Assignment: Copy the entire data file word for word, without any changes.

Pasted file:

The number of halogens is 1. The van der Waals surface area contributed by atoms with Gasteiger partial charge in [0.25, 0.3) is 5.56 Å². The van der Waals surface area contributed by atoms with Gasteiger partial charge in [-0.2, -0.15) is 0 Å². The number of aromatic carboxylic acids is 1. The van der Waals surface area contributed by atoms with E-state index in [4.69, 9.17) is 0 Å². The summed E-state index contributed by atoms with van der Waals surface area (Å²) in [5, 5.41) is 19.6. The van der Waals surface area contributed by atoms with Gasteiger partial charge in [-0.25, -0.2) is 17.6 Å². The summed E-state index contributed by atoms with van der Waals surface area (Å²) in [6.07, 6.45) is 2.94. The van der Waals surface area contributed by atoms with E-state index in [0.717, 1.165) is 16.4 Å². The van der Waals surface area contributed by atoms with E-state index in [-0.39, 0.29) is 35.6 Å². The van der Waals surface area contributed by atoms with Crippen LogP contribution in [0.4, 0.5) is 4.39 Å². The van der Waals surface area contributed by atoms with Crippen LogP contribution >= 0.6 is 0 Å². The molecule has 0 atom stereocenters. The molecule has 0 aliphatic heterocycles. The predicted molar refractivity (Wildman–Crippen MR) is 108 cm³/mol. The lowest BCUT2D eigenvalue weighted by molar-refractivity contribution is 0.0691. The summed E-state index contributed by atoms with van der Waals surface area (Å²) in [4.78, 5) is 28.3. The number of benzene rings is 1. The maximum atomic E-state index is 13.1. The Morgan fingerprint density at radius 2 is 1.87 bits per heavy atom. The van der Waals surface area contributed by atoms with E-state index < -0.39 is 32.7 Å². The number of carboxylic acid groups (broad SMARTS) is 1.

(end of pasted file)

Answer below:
The number of halogens is 1. The van der Waals surface area contributed by atoms with Gasteiger partial charge in [0.25, 0.3) is 5.56 Å². The van der Waals surface area contributed by atoms with Gasteiger partial charge in [-0.2, -0.15) is 0 Å². The number of aromatic carboxylic acids is 1. The van der Waals surface area contributed by atoms with E-state index in [4.69, 9.17) is 0 Å². The summed E-state index contributed by atoms with van der Waals surface area (Å²) in [5, 5.41) is 19.6. The van der Waals surface area contributed by atoms with Gasteiger partial charge in [-0.25, -0.2) is 17.6 Å². The summed E-state index contributed by atoms with van der Waals surface area (Å²) in [6.07, 6.45) is 2.94. The van der Waals surface area contributed by atoms with E-state index in [0.717, 1.165) is 16.4 Å². The van der Waals surface area contributed by atoms with E-state index in [-0.39, 0.29) is 35.6 Å². The van der Waals surface area contributed by atoms with Crippen LogP contribution in [0.4, 0.5) is 4.39 Å². The van der Waals surface area contributed by atoms with Crippen LogP contribution >= 0.6 is 0 Å². The molecule has 0 atom stereocenters. The molecule has 0 aliphatic heterocycles. The predicted molar refractivity (Wildman–Crippen MR) is 108 cm³/mol. The lowest BCUT2D eigenvalue weighted by molar-refractivity contribution is 0.0691. The summed E-state index contributed by atoms with van der Waals surface area (Å²) in [4.78, 5) is 28.3. The number of benzene rings is 1. The maximum atomic E-state index is 13.1. The Morgan fingerprint density at radius 2 is 1.87 bits per heavy atom. The van der Waals surface area contributed by atoms with E-state index < -0.39 is 32.7 Å². The number of carboxylic acid groups (broad SMARTS) is 1.